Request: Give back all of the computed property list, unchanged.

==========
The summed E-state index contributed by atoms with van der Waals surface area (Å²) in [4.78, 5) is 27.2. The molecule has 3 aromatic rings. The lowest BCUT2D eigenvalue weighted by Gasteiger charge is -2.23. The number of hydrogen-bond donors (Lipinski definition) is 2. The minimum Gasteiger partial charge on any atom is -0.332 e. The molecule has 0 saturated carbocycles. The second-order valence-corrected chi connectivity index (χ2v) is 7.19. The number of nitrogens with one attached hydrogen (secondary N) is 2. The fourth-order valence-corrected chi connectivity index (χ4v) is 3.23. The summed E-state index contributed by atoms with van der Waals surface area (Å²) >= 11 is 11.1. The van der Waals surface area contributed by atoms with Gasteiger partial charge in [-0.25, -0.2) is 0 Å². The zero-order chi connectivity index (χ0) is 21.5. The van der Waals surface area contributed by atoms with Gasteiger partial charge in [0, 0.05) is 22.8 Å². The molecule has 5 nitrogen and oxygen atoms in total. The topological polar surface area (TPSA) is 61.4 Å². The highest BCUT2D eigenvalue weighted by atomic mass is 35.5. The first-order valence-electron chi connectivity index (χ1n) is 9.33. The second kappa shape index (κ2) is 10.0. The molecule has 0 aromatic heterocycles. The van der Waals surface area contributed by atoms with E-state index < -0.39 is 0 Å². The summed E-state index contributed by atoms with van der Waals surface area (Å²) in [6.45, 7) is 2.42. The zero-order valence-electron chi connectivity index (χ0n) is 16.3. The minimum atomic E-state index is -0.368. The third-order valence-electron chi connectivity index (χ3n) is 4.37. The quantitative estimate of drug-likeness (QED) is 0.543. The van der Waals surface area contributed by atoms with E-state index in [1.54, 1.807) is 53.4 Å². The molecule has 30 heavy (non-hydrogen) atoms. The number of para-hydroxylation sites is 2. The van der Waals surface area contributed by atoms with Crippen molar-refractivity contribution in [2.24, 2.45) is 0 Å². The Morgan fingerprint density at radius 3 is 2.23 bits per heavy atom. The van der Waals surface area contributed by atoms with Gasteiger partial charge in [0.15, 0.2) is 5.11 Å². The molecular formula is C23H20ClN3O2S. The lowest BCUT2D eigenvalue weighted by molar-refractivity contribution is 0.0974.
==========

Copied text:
The summed E-state index contributed by atoms with van der Waals surface area (Å²) in [4.78, 5) is 27.2. The molecule has 3 aromatic rings. The lowest BCUT2D eigenvalue weighted by Gasteiger charge is -2.23. The number of hydrogen-bond donors (Lipinski definition) is 2. The minimum Gasteiger partial charge on any atom is -0.332 e. The molecule has 0 saturated carbocycles. The second-order valence-corrected chi connectivity index (χ2v) is 7.19. The number of nitrogens with one attached hydrogen (secondary N) is 2. The fourth-order valence-corrected chi connectivity index (χ4v) is 3.23. The summed E-state index contributed by atoms with van der Waals surface area (Å²) >= 11 is 11.1. The van der Waals surface area contributed by atoms with Gasteiger partial charge in [-0.25, -0.2) is 0 Å². The zero-order chi connectivity index (χ0) is 21.5. The van der Waals surface area contributed by atoms with Gasteiger partial charge in [0, 0.05) is 22.8 Å². The molecule has 5 nitrogen and oxygen atoms in total. The topological polar surface area (TPSA) is 61.4 Å². The highest BCUT2D eigenvalue weighted by atomic mass is 35.5. The first-order valence-electron chi connectivity index (χ1n) is 9.33. The second kappa shape index (κ2) is 10.0. The molecule has 0 aromatic heterocycles. The van der Waals surface area contributed by atoms with E-state index < -0.39 is 0 Å². The summed E-state index contributed by atoms with van der Waals surface area (Å²) in [6.45, 7) is 2.42. The zero-order valence-electron chi connectivity index (χ0n) is 16.3. The minimum atomic E-state index is -0.368. The third-order valence-electron chi connectivity index (χ3n) is 4.37. The quantitative estimate of drug-likeness (QED) is 0.543. The van der Waals surface area contributed by atoms with E-state index in [1.54, 1.807) is 53.4 Å². The molecule has 30 heavy (non-hydrogen) atoms. The number of para-hydroxylation sites is 2. The van der Waals surface area contributed by atoms with Crippen molar-refractivity contribution in [2.24, 2.45) is 0 Å². The Morgan fingerprint density at radius 3 is 2.23 bits per heavy atom. The van der Waals surface area contributed by atoms with Gasteiger partial charge in [0.15, 0.2) is 5.11 Å². The molecular formula is C23H20ClN3O2S. The lowest BCUT2D eigenvalue weighted by molar-refractivity contribution is 0.0974.